Hillary Clinton made history by becoming the first woman presumptive presidential nominee
Hillary Clinton made history Tuesday by becoming the first woman presumptive presidential nominee of a major political outfit in America. The road to presidency is still fraught with danger, but becoming the presumptive nominee is a milestone in itself, and thus calls for a celebration in its own right. Here’s why: America has witnessed 56 presidential elections — women didn’t have the right to vote in 33; more important, none featured a female Democrat or Republican presidential nominee.
When Hillary jumped into the fray in 2008 for a Democratic Party nomination, it wasn’t just a straight political battle with another hopeful Barack Obama. In that sense, 2016 is no different. People still do not a template of a woman US president to judge. “The ambiguity about Hillary is outside of her. It comes from people’s own perspectives,” Senator Kirsten Gillibrand was quoted as saying.
Thus, despite being a politician’s wife, a first lady, a senator, and a secretary of state, Hillary’s candidature has often been viewed as “flawed” and “inept”. In addition, she continues to regularly fend off attacks related to her husband’s sexcapade while in office; the private email server scandal; the Benghazi attacks; her questionable relationship with Wall Street et al.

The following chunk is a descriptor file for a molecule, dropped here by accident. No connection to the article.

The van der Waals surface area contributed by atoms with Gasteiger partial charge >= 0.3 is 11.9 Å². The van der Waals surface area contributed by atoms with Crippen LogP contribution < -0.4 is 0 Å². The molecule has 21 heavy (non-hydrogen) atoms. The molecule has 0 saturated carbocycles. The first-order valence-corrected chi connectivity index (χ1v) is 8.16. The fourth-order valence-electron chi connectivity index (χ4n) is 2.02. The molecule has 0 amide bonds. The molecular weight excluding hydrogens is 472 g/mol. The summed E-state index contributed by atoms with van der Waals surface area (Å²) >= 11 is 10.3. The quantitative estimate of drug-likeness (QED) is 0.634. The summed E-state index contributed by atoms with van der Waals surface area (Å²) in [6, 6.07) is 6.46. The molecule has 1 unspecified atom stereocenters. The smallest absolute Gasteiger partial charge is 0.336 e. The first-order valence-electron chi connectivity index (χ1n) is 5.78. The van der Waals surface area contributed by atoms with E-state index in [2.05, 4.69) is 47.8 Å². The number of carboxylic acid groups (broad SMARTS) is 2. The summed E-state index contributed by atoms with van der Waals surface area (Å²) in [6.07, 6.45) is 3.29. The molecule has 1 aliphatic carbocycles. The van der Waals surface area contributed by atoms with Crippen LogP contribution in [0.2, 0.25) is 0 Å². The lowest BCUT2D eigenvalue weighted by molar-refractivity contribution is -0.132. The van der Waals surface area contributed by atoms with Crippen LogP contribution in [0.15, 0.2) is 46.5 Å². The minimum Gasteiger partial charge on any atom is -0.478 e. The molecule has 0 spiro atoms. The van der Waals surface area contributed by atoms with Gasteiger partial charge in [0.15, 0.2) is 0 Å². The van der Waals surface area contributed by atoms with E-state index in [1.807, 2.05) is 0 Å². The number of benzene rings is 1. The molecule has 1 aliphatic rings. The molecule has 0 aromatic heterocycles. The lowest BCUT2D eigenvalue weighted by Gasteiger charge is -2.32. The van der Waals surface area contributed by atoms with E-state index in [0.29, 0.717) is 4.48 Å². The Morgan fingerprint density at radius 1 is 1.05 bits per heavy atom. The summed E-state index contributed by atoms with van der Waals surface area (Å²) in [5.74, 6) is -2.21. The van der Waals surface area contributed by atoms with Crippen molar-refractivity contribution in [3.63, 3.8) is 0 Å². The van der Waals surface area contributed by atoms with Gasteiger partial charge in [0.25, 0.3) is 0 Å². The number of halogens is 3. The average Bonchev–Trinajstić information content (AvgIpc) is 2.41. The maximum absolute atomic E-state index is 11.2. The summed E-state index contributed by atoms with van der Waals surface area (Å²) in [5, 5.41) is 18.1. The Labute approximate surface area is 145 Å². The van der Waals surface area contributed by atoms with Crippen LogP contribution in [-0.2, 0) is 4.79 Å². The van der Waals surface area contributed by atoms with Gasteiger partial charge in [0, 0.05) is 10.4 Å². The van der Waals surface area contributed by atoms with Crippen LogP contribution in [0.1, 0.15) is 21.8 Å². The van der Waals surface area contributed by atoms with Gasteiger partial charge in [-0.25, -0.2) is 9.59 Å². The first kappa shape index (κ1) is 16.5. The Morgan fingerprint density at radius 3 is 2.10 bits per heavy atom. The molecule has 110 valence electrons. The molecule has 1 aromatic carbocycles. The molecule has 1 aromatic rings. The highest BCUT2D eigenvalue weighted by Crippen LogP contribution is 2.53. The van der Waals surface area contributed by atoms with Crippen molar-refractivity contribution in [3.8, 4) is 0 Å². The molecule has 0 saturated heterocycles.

That’s why perhaps, eight years back after losing the Democratic Party nomination to Obama, she told her supporters that they had made 18 million cracks in “the highest, hardest glass ceiling.” Fast forward 2016 – during her victory speech Tuesday night – Hillary said that the biggest influence on her life had been her mother, “and she taught me never to back down from a bully — which turned out to be pretty good advice.”
Watch the following video of Hillary Clinton’s full victory speech on 7th June, 2016 when she addresses supporters after clinching the democratic nomination.
The words certainly find their roots in her middle-class upbringing in Chicago suburb. Hillary’s mother, Dorothy, had a tough childhood. She was abandoned by her parents as a young child and shipped off to live with relatives who didn’t want to raise her. By age 14, Dorothy knew the only way she’d get by was to support herself; and she started working as a housekeeper and babysitter while she went to high school.
Her mother’s experience inspired Hillary to fight for the needs of children everywhere. After graduating high school, Hillary attended Wellesley College, where she became more involved with social justice activism. By the time she graduated, Hillary had become a prominent student leader—she was elected by her peers to be the first-ever student speaker at Wellesley’s commencement ceremony.